I have always viewed volunteering as selfless or as a way of polishing a CV but inside Chateau Neuf, it’s just plain fun.
Some backstory: my time in Norway has been perhaps a little unusual. I expected to arrive and be rewarded by my lack of planning with endless loneliness and a permanent sense of alienation. But instead, within the week after my touch down in Oslo, I’d done my first shift for Tappetårnet and was drunkenly stumbling along Karl Johan in the 17th of May parade, spilling wine on children foolish enough to get near me. The unexpected variable in all this was being introduced to Det Norske Studentersamfund by my gracious host, a responsibility he now perhaps rues.
As a student in Australia, I’d never really got involved with volunteer work; half out of the false pretense that I couldn’t spare the time from my studies and half out of sheer laziness. So it was a blessing in a way, when I was afforded a second chance here in Norway. Despite its truth, it wasn’t the tired altruistic adage that ‘volunteer work is its own reward’ which hooked me. It was the people I met there, so many of whom have fast become close friends and drinking buddies. I am still active in Tappetårnet and have also taken on the role of Redaktør in Kommunikasjonsavdelingen (KAK). It is a time investment but unlike hours and hours of online gaming for example, this investment matures into valuable work experience, friendships, and some of the most insane parties I’ve been to.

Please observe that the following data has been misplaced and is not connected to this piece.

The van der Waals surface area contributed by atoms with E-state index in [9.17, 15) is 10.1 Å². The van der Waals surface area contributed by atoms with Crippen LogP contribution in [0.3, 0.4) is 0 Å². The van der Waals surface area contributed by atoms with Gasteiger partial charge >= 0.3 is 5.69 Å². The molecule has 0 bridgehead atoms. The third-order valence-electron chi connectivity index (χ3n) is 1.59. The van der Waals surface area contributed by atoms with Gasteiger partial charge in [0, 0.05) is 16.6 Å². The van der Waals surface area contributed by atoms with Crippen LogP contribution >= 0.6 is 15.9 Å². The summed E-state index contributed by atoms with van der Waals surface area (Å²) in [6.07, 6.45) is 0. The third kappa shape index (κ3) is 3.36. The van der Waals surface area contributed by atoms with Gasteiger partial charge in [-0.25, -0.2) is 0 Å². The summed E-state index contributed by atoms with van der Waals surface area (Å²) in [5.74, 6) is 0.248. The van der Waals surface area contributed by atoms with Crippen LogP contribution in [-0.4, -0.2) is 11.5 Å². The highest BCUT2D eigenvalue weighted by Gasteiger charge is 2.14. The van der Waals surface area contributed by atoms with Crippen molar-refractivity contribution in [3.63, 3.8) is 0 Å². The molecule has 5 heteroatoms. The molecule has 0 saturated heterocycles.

It can be especially difficult to establish a social company of likeminded folk as someone with an international background. But I quickly realised that people from DNS get a stamp of approval and skip the normal stages of interrogation. Generally, being actively involved means you’re motivated, hard-working, open-minded, and a bunch of other great attributes. I do believe it follows, using my significant powers of contraposition, that not being involved makes you a bad person.
Although altruism is often cited as a leading motivation for people to become involved in volunteer work, I feel that ultimately we do it for ourselves. Plainly put, I became active because I wanted to meet people and I stayed active because it’s incredibly enjoyable. When I try to explain to my friends back home what Chateau Neuf is, none of them quite understand. I’ve not previously encountered a society that collects and unites all the students of the city under one banner. Maybe I didn’t miss my time while at university – maybe volunteering just didn’t make sense before I came here.
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